The best way to achieve day to day chlorination on a pool without a salt chlorinator is with “Trichlor tablets”, those 3 inch tablets of chlorine. These tablets are 85% to 90% pure chlorine, and also have conditioner so that the chlorine doesn’t burn off in the hot sun. When used in the right quantities and at the right chlorinator settings and in conjunction with a regular program of phosphate elimination, I’ve found that trichlor tablets provide continuous chlorine levels to keep away algae.
The ideal way to introduce trichlor tablets into the system is with a chlorinator built into pipes returning water to the pool. Such chlorinators typically have an adjustment determining how quickly the chlorine is consumed. The required setting depends on the chlorine level. In the absence of shocking, I’d raise the level if the chlorine level is high, and lower it if it’s low. I typically keep mine between 1/2ppm and 2/3ppm.
If the pool doesn’t have a built in chlorinator, trichlor tablets can be placed in a floating chlorinator. Floating chlorinator must be prevented from settling in front of the skimmer, or high level of newly dissolved chlorine will slowly destroy the pump and filter. One way to keep it away from the skimmer is to tie it to a railing or put some sort of anchor on it. In my opinion, it’s possible that a floating chlorinator could represent a safety problem – I don’t like having 90% pure chlorine sitting right there where people are swimming.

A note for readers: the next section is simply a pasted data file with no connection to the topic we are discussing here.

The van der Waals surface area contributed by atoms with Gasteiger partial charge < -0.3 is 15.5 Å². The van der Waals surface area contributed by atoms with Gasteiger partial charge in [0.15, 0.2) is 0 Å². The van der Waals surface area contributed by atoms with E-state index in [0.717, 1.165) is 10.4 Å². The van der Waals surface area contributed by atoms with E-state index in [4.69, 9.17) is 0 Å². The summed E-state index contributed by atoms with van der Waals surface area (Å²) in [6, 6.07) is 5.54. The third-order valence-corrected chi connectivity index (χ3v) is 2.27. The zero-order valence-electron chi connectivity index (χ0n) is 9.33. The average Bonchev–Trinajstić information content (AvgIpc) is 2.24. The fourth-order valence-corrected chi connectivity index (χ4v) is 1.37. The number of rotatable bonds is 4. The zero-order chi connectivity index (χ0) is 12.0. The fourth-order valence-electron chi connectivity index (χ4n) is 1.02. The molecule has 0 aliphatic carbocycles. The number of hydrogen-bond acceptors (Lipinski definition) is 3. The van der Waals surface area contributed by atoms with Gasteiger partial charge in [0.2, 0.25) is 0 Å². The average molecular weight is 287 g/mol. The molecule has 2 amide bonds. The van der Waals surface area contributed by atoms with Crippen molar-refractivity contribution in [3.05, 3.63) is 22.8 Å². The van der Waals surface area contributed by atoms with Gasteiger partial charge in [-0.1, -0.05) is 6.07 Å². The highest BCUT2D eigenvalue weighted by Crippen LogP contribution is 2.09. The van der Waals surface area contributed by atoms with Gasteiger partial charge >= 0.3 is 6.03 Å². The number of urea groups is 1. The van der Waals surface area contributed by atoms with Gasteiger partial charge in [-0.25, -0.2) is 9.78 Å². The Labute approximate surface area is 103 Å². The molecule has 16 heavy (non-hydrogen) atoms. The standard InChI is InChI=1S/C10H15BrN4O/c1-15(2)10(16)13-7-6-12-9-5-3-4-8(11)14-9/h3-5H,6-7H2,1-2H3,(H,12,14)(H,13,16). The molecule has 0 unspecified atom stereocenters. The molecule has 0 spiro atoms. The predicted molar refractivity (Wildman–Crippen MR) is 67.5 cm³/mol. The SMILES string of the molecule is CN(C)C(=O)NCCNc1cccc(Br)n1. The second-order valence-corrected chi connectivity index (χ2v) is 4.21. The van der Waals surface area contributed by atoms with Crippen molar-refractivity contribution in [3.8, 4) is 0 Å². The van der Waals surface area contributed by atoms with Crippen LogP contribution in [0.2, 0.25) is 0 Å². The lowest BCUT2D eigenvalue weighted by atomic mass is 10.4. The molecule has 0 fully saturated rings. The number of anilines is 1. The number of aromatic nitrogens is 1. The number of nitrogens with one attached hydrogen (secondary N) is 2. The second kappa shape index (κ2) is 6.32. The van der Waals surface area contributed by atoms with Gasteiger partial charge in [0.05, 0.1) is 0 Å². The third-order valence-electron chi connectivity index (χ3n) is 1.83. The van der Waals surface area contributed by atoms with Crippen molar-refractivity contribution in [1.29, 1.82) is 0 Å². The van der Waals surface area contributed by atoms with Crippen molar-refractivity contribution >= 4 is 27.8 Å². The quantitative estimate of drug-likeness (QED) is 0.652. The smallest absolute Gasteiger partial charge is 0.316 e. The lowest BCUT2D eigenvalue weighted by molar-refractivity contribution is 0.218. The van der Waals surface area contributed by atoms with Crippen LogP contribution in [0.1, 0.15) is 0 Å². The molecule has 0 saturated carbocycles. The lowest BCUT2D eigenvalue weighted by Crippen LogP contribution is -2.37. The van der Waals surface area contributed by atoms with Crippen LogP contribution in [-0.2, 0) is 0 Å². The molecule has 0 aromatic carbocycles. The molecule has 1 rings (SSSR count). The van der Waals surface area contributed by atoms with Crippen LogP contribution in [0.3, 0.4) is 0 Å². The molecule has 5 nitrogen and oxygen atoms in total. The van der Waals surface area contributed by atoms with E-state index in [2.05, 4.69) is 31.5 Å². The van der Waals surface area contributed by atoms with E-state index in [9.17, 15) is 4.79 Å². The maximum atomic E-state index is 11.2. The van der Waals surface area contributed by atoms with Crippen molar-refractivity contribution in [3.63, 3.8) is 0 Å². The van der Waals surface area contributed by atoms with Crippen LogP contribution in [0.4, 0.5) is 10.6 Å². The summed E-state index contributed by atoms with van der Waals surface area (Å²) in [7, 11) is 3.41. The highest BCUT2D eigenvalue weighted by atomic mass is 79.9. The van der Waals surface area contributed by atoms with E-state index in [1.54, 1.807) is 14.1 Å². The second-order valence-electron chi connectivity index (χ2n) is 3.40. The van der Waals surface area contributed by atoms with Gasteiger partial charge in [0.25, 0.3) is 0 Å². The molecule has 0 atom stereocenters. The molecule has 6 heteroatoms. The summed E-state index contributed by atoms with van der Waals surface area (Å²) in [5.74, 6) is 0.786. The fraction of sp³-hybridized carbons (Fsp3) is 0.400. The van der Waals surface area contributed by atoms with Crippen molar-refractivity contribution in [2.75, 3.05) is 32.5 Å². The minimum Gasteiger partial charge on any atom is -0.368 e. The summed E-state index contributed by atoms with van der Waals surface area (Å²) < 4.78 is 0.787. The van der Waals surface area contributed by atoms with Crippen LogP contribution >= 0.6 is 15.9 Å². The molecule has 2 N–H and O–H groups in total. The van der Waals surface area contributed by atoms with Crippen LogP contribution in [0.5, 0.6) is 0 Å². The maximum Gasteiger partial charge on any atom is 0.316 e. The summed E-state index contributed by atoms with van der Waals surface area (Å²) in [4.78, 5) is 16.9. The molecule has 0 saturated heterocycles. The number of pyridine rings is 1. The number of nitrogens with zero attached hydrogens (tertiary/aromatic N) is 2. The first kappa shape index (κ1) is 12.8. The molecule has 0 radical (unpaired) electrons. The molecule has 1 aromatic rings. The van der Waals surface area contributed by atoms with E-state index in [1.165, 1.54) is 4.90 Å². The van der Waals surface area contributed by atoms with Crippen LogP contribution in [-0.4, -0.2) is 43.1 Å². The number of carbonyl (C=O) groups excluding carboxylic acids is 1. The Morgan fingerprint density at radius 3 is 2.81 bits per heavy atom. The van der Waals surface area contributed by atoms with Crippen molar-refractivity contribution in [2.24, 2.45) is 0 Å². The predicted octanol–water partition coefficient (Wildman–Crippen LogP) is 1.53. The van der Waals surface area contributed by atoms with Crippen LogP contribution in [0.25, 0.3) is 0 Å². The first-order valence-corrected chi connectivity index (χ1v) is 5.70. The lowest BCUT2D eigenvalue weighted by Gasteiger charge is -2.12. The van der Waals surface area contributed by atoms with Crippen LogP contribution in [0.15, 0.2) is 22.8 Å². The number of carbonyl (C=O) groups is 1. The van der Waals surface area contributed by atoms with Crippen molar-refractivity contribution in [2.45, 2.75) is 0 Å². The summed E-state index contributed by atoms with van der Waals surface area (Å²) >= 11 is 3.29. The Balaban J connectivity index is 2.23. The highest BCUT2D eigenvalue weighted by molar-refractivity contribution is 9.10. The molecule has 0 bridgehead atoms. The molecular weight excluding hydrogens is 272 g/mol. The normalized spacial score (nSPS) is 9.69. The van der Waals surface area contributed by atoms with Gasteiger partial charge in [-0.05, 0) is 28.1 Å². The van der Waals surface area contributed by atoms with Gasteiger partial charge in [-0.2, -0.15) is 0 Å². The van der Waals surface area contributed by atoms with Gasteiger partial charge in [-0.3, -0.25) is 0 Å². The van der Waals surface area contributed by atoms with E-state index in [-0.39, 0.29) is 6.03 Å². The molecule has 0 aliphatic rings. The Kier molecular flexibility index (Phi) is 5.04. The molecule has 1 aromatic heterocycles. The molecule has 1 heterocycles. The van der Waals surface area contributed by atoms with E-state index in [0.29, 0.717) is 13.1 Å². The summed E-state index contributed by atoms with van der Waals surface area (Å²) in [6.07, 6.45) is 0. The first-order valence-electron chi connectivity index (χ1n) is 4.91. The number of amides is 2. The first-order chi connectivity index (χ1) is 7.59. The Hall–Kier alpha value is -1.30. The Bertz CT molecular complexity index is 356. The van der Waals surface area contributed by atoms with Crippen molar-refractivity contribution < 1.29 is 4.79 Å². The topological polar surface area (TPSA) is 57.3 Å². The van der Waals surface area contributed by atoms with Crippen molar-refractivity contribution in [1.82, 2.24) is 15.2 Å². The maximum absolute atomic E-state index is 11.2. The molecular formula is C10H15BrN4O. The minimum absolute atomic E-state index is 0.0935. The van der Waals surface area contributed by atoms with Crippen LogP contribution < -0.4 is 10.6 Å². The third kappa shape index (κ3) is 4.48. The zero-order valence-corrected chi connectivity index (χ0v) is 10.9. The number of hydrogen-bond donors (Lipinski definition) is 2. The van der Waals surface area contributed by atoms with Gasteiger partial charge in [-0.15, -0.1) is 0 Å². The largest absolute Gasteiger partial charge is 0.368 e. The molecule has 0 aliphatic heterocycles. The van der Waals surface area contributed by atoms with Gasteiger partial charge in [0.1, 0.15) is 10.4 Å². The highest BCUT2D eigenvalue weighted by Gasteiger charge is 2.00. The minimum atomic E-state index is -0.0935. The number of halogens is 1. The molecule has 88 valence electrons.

Trichlor tablets should never be placed in the skimmer. Doing so could take years off the motor, pool heater and Filter. High concentration levels of chlorine is very corrosive on any equipment that this comes into contact with.
BioGuard`s Pool Tonic & Lo-Chlor`s StarverX do the job for us. Both products will remove phosphates (a major food source for algae) from pool water, preventing algae growth. Using these product makes pool sanitation more efficient against green pools and can reduce chlorine consumption.Product Features Benefits 133g/L Lanthaum Glycolate Hexahydrate. Prevents algae growth by removing phosphates, a major food source. Negligible effect on water balance. Useful for pools exposed to phosphate rich environments, such as swimming pets, birds, heavy rain, garden beds, floods, dust storms, areas with many trees, country areas. Classified as Non-Dangerous Good.